Read Full Article …
  • From Vol. 1 No.17 (Nov. 25, 2015)

    Implementing an Effective Cloud Service Provider Compliance Program

    The ubiquity of cloud computing platforms as a tool for companies to share, store and back up critical and sensitive data has catapulted the implementation of a comprehensive third-party cloud service provider program to the top of compliance officers’ ever growing to-do lists.  During a recent seminar held by the Society of Corporate Compliance & Ethics, Web Hull, a privacy, data protection and compliance advisor provided a practical framework for engaging, managing, auditing and monitoring third-party cloud computing providers.  This article summarizes those insights, including key risks, and compiles the resources compliance officers can use to meet the relevant state and federal cybersecurity regulatory requirements.  See also “Examining Evolving Legal Ethics in the Age of the Cloud, Mobile Devices and Social Media (Part One of Two),” The Cybersecurity Law Report, Vol. 1, No. 11 (Aug. 26, 2015); Part Two,” Vol. 1, No. 12 (Sep. 16, 2015); and “The Advantages of Sending Data Up to the Cloud,” The Cybersecurity Law Report, Vol. 1, No. 6 (Jun. 17, 2015).

    Read Full Article …
  • From Vol. 1 No.14 (Oct. 14, 2015)

    Eight Ways Compliance Officers Can Build Relationships With the “Middle”

    Whether it is cybersecurity, privacy or any other type of regulatory compliance, the much-talked-about “tone at the top” is often cited as crucial for an effective compliance program.  See “Establishing Strong Cybersecurity and Data Privacy Leadership: The Roles of the Chief Information Security Officer and Chief Privacy Officer (Part One of Two),” The Cybersecurity Law Report, Vol. 1, No. 3 (May 6, 2015); Part Two, Vol. 1, No. 4 (May 20, 2015).  Ensuring that tone is conveyed throughout the organization, however, is equally important.  Getting the compliance message across typically falls on an organization’s middle managers.  A recent Society of Corporate Compliance & Ethics program featuring Charlotte Nafziger, director of compliance of T-System, Inc., explored the importance of middle management in developing an effective ethics and compliance program and the ways compliance officers can engage middle management in doing so.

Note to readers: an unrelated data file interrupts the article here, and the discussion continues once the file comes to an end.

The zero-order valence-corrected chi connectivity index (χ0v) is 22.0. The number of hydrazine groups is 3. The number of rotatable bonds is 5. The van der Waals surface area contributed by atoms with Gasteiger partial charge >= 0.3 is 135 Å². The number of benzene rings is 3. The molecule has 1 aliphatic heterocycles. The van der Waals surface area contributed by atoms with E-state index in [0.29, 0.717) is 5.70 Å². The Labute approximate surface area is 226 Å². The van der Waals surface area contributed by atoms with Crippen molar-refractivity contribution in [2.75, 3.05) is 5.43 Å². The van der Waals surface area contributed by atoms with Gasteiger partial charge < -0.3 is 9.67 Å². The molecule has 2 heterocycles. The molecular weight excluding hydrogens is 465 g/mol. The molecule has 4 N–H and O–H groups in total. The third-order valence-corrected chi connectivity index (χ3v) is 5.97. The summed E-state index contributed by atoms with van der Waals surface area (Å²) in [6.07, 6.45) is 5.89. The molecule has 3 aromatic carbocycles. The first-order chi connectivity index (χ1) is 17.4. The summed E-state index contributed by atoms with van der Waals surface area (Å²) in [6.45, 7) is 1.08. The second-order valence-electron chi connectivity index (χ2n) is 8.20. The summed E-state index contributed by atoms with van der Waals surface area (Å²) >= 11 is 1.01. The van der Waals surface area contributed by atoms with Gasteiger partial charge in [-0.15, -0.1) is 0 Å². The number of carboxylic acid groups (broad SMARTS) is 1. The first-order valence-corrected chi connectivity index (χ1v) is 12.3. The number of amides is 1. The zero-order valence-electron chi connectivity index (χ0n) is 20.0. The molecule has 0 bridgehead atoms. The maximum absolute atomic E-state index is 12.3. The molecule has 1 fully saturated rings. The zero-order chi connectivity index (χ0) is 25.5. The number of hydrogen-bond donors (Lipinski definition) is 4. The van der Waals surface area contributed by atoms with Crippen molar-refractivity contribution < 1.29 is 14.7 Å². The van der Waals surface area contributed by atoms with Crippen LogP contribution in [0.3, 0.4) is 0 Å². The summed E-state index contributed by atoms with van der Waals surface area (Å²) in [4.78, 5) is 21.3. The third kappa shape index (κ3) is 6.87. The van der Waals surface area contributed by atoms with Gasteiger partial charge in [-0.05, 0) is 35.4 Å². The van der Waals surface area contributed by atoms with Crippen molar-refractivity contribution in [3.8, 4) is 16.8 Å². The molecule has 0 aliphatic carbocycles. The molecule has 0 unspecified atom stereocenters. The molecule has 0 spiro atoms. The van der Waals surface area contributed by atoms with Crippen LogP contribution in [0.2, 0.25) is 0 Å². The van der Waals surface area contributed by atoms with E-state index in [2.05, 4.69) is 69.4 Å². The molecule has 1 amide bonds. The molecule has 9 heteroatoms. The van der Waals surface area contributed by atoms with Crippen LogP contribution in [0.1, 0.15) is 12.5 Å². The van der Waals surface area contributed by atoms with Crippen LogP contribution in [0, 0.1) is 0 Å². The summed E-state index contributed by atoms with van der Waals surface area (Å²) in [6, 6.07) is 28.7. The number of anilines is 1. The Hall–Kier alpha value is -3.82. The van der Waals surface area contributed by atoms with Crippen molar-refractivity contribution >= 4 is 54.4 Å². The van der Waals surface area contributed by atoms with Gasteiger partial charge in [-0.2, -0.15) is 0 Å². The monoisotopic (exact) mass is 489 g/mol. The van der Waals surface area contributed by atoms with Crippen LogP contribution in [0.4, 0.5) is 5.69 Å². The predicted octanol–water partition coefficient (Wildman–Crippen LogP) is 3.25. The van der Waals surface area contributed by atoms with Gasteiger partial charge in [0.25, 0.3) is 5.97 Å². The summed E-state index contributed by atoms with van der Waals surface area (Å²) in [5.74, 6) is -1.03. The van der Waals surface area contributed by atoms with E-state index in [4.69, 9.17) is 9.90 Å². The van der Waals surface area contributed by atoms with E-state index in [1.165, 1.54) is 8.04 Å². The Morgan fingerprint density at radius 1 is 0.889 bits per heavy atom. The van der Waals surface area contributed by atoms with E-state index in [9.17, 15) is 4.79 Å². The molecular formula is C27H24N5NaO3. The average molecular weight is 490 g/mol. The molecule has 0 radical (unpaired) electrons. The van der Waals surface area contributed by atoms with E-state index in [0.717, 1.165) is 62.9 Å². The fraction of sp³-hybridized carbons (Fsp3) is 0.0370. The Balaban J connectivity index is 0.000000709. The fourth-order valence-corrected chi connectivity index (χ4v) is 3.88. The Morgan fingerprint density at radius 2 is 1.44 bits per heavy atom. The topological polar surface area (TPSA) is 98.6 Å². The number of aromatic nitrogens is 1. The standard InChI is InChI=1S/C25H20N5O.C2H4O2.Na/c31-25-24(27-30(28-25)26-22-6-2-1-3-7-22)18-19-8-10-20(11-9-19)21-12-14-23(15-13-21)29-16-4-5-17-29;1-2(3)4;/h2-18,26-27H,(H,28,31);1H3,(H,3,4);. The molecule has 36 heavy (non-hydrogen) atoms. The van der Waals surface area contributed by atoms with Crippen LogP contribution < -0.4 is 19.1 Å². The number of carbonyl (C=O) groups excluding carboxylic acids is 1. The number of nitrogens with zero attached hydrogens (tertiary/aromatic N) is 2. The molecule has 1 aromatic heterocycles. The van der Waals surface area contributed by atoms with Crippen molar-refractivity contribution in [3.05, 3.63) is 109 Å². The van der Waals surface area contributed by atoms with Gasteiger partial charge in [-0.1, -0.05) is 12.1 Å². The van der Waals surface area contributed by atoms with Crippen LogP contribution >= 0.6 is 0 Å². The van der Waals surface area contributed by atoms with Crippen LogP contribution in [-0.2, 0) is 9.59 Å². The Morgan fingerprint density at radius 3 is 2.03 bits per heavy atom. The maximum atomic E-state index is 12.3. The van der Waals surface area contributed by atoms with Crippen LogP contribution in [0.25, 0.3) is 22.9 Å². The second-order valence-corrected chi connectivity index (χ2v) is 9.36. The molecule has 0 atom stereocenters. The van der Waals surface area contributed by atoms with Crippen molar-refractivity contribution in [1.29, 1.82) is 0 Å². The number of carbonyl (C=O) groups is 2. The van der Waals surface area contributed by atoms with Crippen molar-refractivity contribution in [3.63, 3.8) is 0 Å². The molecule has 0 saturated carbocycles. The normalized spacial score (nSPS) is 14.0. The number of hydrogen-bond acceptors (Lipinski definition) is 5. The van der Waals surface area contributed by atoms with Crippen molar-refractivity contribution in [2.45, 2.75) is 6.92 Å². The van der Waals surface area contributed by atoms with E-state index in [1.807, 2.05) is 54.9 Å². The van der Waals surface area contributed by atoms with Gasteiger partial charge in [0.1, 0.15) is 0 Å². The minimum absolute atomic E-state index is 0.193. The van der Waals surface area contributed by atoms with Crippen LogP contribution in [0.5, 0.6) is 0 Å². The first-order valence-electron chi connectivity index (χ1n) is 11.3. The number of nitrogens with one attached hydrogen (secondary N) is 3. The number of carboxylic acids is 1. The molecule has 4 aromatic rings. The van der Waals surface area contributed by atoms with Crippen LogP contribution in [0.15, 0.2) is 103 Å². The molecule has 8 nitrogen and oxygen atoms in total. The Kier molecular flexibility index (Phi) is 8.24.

Read Full Article …
  • From Vol. 1 No.9 (Jul. 29, 2015)

    Managing the Increased Individual Risks and Responsibilities of Compliance Officers

    The heightened focus on cybersecurity has made the roles of compliance officers, often tasked with managing cybersecurity risk, more complex.  As they recognize the new challenges, more and more companies are naming full-time dedicated chief compliance officers.  In this interview with The Cybersecurity Law Report, Jonathan S. Feld, a partner and leader of the white-collar criminal defense & government investigations team at Dykema, discusses the changing role of compliance officers, the individual risks these officers take on and how the risks can be mitigated, as well as collaboration throughout the organization and the qualities that make a strong compliance officer.  See “Establishing Strong Cybersecurity and Data Privacy Leadership: The Roles of the Chief Information Security Officer and Chief Privacy Officer (Part One of Two),” The Cybersecurity Law Report, Vol. 1, No. 3 (May 6, 2015); Part Two of Two, Vol. 1, No. 4 (May 20, 2015).

    Read Full Article …